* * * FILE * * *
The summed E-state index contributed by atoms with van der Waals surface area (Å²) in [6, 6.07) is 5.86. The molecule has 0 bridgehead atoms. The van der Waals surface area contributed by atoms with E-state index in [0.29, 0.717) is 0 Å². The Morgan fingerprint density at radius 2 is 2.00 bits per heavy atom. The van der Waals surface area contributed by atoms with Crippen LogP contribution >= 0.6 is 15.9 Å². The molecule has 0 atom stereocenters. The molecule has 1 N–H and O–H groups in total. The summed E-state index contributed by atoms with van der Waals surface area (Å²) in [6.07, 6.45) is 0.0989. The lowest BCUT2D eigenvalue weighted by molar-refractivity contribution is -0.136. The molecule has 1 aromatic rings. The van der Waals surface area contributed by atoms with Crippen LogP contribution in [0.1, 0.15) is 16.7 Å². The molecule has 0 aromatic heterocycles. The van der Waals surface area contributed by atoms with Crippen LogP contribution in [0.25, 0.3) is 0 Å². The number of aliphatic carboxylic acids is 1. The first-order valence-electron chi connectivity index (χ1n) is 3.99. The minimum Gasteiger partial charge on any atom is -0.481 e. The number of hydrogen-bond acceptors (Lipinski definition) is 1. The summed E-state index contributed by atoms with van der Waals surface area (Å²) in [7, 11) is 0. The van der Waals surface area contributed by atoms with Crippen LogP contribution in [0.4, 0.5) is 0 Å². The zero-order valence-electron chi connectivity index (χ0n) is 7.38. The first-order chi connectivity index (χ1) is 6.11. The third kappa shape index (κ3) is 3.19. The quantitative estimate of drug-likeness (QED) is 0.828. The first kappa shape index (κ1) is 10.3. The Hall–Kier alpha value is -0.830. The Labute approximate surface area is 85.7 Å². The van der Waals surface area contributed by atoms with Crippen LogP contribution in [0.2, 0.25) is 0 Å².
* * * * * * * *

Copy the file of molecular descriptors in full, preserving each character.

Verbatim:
The summed E-state index contributed by atoms with van der Waals surface area (Å²) in [6, 6.07) is 5.86. The molecule has 0 bridgehead atoms. The van der Waals surface area contributed by atoms with E-state index in [0.29, 0.717) is 0 Å². The Morgan fingerprint density at radius 2 is 2.00 bits per heavy atom. The van der Waals surface area contributed by atoms with Crippen LogP contribution >= 0.6 is 15.9 Å². The molecule has 0 atom stereocenters. The molecule has 1 N–H and O–H groups in total. The summed E-state index contributed by atoms with van der Waals surface area (Å²) in [6.07, 6.45) is 0.0989. The lowest BCUT2D eigenvalue weighted by molar-refractivity contribution is -0.136. The molecule has 1 aromatic rings. The van der Waals surface area contributed by atoms with Crippen LogP contribution in [0.1, 0.15) is 16.7 Å². The molecule has 0 aromatic heterocycles. The van der Waals surface area contributed by atoms with Crippen LogP contribution in [0.25, 0.3) is 0 Å². The number of aliphatic carboxylic acids is 1. The first-order valence-electron chi connectivity index (χ1n) is 3.99. The minimum Gasteiger partial charge on any atom is -0.481 e. The number of hydrogen-bond acceptors (Lipinski definition) is 1. The summed E-state index contributed by atoms with van der Waals surface area (Å²) in [7, 11) is 0. The van der Waals surface area contributed by atoms with Crippen LogP contribution in [0.4, 0.5) is 0 Å². The zero-order valence-electron chi connectivity index (χ0n) is 7.38. The first-order chi connectivity index (χ1) is 6.11. The third kappa shape index (κ3) is 3.19. The quantitative estimate of drug-likeness (QED) is 0.828. The first kappa shape index (κ1) is 10.3. The Hall–Kier alpha value is -0.830. The Labute approximate surface area is 85.7 Å². The van der Waals surface area contributed by atoms with Crippen LogP contribution in [0.2, 0.25) is 0 Å².